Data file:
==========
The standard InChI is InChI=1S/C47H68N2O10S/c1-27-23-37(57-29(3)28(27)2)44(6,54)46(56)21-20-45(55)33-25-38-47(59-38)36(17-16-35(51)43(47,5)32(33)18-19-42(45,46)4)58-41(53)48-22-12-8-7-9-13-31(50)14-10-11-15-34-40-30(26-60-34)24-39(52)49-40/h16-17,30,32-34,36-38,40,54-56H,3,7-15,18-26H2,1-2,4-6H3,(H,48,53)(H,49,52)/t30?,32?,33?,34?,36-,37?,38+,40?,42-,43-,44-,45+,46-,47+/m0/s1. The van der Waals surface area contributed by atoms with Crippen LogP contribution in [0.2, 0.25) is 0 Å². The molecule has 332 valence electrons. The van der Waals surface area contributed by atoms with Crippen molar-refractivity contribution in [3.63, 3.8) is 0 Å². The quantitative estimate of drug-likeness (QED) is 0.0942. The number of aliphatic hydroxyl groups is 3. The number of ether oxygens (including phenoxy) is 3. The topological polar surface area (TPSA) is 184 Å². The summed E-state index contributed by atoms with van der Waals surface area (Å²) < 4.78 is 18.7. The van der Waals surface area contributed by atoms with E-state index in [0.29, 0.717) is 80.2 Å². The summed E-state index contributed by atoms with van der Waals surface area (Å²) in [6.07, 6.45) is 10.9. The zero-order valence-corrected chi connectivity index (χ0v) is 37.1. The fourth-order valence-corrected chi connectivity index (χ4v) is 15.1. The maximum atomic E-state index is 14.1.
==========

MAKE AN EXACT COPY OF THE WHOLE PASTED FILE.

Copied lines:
The standard InChI is InChI=1S/C47H68N2O10S/c1-27-23-37(57-29(3)28(27)2)44(6,54)46(56)21-20-45(55)33-25-38-47(59-38)36(17-16-35(51)43(47,5)32(33)18-19-42(45,46)4)58-41(53)48-22-12-8-7-9-13-31(50)14-10-11-15-34-40-30(26-60-34)24-39(52)49-40/h16-17,30,32-34,36-38,40,54-56H,3,7-15,18-26H2,1-2,4-6H3,(H,48,53)(H,49,52)/t30?,32?,33?,34?,36-,37?,38+,40?,42-,43-,44-,45+,46-,47+/m0/s1. The van der Waals surface area contributed by atoms with Crippen LogP contribution in [0.2, 0.25) is 0 Å². The molecule has 332 valence electrons. The van der Waals surface area contributed by atoms with Crippen molar-refractivity contribution in [3.63, 3.8) is 0 Å². The quantitative estimate of drug-likeness (QED) is 0.0942. The number of aliphatic hydroxyl groups is 3. The number of ether oxygens (including phenoxy) is 3. The topological polar surface area (TPSA) is 184 Å². The summed E-state index contributed by atoms with van der Waals surface area (Å²) < 4.78 is 18.7. The van der Waals surface area contributed by atoms with E-state index in [0.29, 0.717) is 80.2 Å². The summed E-state index contributed by atoms with van der Waals surface area (Å²) in [6.07, 6.45) is 10.9. The zero-order valence-corrected chi connectivity index (χ0v) is 37.1. The fourth-order valence-corrected chi connectivity index (χ4v) is 15.1. The maximum atomic E-state index is 14.1.